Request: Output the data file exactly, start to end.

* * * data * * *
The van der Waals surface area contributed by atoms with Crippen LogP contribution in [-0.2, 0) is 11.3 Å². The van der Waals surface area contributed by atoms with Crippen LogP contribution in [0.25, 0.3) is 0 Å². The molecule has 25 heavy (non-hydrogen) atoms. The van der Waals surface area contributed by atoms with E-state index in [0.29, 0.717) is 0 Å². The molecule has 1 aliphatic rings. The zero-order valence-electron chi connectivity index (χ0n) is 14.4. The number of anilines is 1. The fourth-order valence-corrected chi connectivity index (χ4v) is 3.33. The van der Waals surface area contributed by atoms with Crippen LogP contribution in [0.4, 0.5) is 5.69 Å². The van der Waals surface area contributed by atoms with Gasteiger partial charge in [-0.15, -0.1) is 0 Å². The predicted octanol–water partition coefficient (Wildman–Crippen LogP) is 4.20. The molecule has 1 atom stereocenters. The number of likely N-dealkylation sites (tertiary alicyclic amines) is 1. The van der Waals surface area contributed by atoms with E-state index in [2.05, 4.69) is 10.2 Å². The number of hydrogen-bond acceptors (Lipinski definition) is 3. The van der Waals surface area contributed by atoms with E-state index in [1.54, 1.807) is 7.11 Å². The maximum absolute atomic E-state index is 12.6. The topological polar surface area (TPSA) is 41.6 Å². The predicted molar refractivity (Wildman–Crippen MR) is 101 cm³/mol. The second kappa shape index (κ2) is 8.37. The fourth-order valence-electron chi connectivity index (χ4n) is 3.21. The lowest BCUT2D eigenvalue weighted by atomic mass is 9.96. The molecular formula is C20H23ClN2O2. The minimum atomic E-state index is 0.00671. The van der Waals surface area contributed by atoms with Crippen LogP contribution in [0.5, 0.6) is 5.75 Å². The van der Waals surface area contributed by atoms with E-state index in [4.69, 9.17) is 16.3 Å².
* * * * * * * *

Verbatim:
The van der Waals surface area contributed by atoms with Crippen LogP contribution in [-0.2, 0) is 11.3 Å². The van der Waals surface area contributed by atoms with Crippen LogP contribution in [0.25, 0.3) is 0 Å². The molecule has 25 heavy (non-hydrogen) atoms. The van der Waals surface area contributed by atoms with E-state index in [0.29, 0.717) is 0 Å². The molecule has 1 aliphatic rings. The zero-order valence-electron chi connectivity index (χ0n) is 14.4. The number of anilines is 1. The fourth-order valence-corrected chi connectivity index (χ4v) is 3.33. The van der Waals surface area contributed by atoms with Crippen LogP contribution in [0.4, 0.5) is 5.69 Å². The van der Waals surface area contributed by atoms with Gasteiger partial charge in [-0.15, -0.1) is 0 Å². The predicted octanol–water partition coefficient (Wildman–Crippen LogP) is 4.20. The molecule has 1 atom stereocenters. The number of likely N-dealkylation sites (tertiary alicyclic amines) is 1. The van der Waals surface area contributed by atoms with E-state index in [2.05, 4.69) is 10.2 Å². The number of hydrogen-bond acceptors (Lipinski definition) is 3. The van der Waals surface area contributed by atoms with E-state index in [1.54, 1.807) is 7.11 Å². The maximum absolute atomic E-state index is 12.6. The topological polar surface area (TPSA) is 41.6 Å². The predicted molar refractivity (Wildman–Crippen MR) is 101 cm³/mol. The second kappa shape index (κ2) is 8.37. The fourth-order valence-electron chi connectivity index (χ4n) is 3.21. The lowest BCUT2D eigenvalue weighted by atomic mass is 9.96. The molecular formula is C20H23ClN2O2. The minimum atomic E-state index is 0.00671. The van der Waals surface area contributed by atoms with Crippen LogP contribution in [0.5, 0.6) is 5.75 Å². The van der Waals surface area contributed by atoms with E-state index in [4.69, 9.17) is 16.3 Å².